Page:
I looked down to see the lagging behind sister. Soon, she had joined us and we fell into pace together for a while. “I hope you know CPR,” I joked. “Not to worry,” she said reassuringly, “I do and you’ll be fine.” It wasn’t long before they were too quick for my slow pace. I was making it, even if inch by inch, but they were gone.

When Christian began to climb the hill, he sang:
I must climb up to the mountain top;
Never mind if the path is steep,
For I know that through strife lies the way to life.

John Bunyan, Pilgrim’s Progress

After another hour of careful climbing, observing some almost glide forward while others resorted to climbing on all fours, I found myself gutting it out. “I’ve come too far to quit now.” “When will I ever have this opportunity again?” “I don’t want to give up.” “I can do it.” “I hope I can do it.”

I had to get out of my own head, so I went back to the basics of counting. My mantra: “ONE! (big step), two, three, four (smaller steps).” “ONE!, two, three, four.” “ONE!, two three, four.” After I tired of this method, I remembered the mystery rosary still hanging on my neck. “Hail Mary, full of grace……pray for us sinners, now!” My shortened Protestant version of this beloved prayer had never seemed more relevant.

Other encouraging words were coming from those descending as I was ascending. “Almost there.” “Don’t give up.” “Just 15 minutes or so more.” In reality it would take me another 30 minutes of painful management. It wasn’t pretty. It wasn’t graceful. But I was becoming more and more aware that it could be done, it would be done, it was getting done.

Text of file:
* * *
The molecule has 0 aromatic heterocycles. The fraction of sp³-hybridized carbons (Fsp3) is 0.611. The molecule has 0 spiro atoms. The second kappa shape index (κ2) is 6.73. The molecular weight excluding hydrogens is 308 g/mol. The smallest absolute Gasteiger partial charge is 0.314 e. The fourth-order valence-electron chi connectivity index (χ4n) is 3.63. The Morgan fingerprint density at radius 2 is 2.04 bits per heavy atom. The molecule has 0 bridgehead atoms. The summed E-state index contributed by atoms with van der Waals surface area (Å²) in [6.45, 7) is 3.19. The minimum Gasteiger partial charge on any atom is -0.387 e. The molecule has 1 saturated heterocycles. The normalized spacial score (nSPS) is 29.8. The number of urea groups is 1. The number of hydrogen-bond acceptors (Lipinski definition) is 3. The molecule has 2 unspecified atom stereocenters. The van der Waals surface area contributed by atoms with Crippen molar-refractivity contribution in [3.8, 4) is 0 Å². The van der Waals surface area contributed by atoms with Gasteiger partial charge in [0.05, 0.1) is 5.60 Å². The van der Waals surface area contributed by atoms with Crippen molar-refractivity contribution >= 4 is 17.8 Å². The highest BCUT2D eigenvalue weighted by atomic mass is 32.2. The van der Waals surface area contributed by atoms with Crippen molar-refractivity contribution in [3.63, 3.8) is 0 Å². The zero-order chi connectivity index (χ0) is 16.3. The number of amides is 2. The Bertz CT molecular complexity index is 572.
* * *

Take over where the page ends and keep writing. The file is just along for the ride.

Earlier in the day, Donna said she had seen two coffee cups in a storefront window. One said, “I climbed Croagh Patrick!” The other said, “I almost climbed Croagh Patrick.” With gratitude, I was growing in the certitude that I would be able to claim the first slogan and join the ranks of pilgrims who have shared this special experience.

Inside the Chapel atop Croagh Patrick (By looking in the window from the rear)

When I was within sight of the last horizon before the final summit, I noticed one of my Cleveland friends had been watching for me. “Come on, Mark! You’re almost done!” They were half -right. The way up was terrible. The way down still promised plenty of trouble. The legs were wobbly and gravity was going to cram your toes into the front of your shoes for 2 long hours. But those were worries for later. I had finished a goal of physical and mental determination and it felt great.